ATS Takes a Trip with BigQuery

If you’re reading this, you’re probably the kind of person who’s attended a Big Data conference, and maybe finds yourself sitting in on those “how to scale to your first x million users” presentations. The problem is that in the real world, the problem isn’t so much scaling up from a prototype into production, but having enough horsepower to wrangle data in the conceptual phase, then scale down into a business application (then scale up again when customers want access to the raw data, but I’m getting ahead of myself.) As an industry, we’ve relied too heavily on borrowed-terms from architecture because the analogy breaks down when you consider that an architect doesn’t usually have to build first. Here, we’ll look at how Google’s BigQuery helped my firm, ATS, do just that.

I’m writing this blog to share our experience in this “scale first, build second” world, and to share our experience wrestling 7 years of telecom data for a client.

The problem statement

For many years, we had been processing billions of call detail records (CDRs) per month for a large telecom company, with little thought of retaining them past a month or so. But, we knew the time would come when the customer would want/need the history, so we paid to store them in Amazon S3, which provided the rock-solid, ‘many nines’ availability we’d always wanted. But one day, the customer came to us with the classic ‘needle in the haystack’ problem: they wanted to be able to search for any record and get the results back in seconds.

“You’re looking for a reason to sharpen your Big Data skills? I give you the miracle of the FBI.” – NOT said by Hans Gruber in Die Hard.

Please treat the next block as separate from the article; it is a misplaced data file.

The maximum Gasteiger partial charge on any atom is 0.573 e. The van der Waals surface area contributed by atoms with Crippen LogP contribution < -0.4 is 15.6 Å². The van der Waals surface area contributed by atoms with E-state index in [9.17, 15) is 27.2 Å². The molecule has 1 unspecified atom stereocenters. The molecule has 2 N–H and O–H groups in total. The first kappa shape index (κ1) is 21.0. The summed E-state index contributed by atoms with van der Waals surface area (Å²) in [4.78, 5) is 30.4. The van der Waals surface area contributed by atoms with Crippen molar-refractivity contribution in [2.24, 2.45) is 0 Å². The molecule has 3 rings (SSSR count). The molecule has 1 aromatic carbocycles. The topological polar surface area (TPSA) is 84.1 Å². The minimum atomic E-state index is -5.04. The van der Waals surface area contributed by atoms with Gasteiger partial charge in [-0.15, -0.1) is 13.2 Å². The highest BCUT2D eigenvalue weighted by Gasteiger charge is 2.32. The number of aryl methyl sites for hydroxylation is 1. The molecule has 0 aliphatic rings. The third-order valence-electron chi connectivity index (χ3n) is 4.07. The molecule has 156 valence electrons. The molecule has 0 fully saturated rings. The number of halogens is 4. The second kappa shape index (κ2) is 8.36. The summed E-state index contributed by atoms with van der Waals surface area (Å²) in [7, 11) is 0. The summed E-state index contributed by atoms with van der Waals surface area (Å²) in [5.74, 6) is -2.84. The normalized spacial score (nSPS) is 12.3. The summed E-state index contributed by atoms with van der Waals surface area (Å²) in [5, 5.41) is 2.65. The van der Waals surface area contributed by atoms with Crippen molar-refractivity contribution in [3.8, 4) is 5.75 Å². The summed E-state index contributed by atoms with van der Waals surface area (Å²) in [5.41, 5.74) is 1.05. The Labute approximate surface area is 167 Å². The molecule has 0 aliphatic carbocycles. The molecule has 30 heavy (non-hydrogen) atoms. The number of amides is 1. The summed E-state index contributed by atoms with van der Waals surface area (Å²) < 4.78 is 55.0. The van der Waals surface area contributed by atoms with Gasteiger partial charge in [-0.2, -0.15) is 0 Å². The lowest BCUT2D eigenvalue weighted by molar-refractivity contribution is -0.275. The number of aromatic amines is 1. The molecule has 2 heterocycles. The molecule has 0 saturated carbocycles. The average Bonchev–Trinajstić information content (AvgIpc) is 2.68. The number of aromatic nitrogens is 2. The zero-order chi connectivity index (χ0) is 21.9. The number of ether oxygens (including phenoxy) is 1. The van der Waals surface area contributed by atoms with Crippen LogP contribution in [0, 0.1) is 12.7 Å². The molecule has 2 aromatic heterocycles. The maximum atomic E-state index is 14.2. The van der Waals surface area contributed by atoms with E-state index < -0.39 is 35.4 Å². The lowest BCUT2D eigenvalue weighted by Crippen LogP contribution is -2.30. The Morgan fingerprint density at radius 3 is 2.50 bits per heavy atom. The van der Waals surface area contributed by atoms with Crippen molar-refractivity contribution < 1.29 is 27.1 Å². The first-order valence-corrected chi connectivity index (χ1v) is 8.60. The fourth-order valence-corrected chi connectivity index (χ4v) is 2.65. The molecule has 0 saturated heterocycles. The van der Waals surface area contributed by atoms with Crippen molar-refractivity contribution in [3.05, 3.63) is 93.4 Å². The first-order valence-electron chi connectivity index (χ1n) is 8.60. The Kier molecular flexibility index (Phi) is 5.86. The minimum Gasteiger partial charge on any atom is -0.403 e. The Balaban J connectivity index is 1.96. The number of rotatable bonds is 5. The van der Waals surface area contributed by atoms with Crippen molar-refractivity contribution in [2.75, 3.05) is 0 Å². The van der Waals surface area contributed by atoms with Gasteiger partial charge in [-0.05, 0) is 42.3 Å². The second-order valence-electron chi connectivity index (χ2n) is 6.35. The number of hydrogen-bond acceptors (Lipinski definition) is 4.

“You’re looking for a reason to sharpen your Big Data skills? I give you the miracle of the FBI.” – NOT said by Hans Gruber in Die Hard.

Actually, it wasn’t just that they wanted to search for records… The FBI was demanding that they perform a subpoena search for an active case, so failure (or even delays) were not an option. Our customer joked that we were the only thing keeping them from a ‘contempt of court’ order, so they were extremely interested in anything we could offer. Internally, we came to call this situation the ‘miracle of the FBI’ as one engineer noted, in a nod to Alan Rickman’s line as Hans Gruber in Die Hard. (Fans will recall that the bad guys could only open the vault once the FBI cut the power to the building!)

We’d been in this space for years, but this particular problem posed all sorts of challenges, including:

  1. We knew enough not to throw away the original binary files (that all needed proprietary decoding to make any sense of), but we weren’t use to having to ‘decode twice’, which inevitably happens when users change their mind about which fields they want to search on.
  2. We’d grown used to running and maintaining our own, in-house, Hadoop clusters and even to renting Google and AWS’s flavors of them, but none of those provided the <1 minute response time our customers were expecting. We could spin those massive clusters up and get them what they wanted, but not without injecting our most senior resources (read: expensive) and not without incurring delays. The customer was always left wanting more.
  3. We knew that providing fast search capability alone wouldn’t get us to where we wanted to be, but we didn’t have the cycles to move up the analytics food chain. So, while we were working on the ‘search problem’, we were notably not working on those problems for which we had unique insights, like: “What causes churn?”, “Are my customers happy?”, “Which pool of customers are most likely to upgrade/leave/etc?”

So, as we plotted out the number of files by month that we had to process, we realized we were looking at about 7 million files that would have to be processed (and later, we found out, reprocessed). Each file contained approximately 10K calls, and weighed in at about 3Mb, so in the end we’d be trying to search through roughly 70 Billion events, over and over and over again.

bq_volumecounts

Our first job was to turn the binary files into something a database could handle. I could go into great detail on each of these, but suffice it to say we became intimately familiar with each of these approaches:

  1. Spinning up EC2 / GCC Linux instances, and rolling our own shell scripts to spread the load around, with each instance sniffing at a queuing service to poll a file from S3/GS, process and dump the data in another bucket.
  2. Doing the ‘MapReduce’ version of #1, where you try and line up your work in a ‘cat file | mapper | reducer’ UNIX pipe flow, and hope for the best…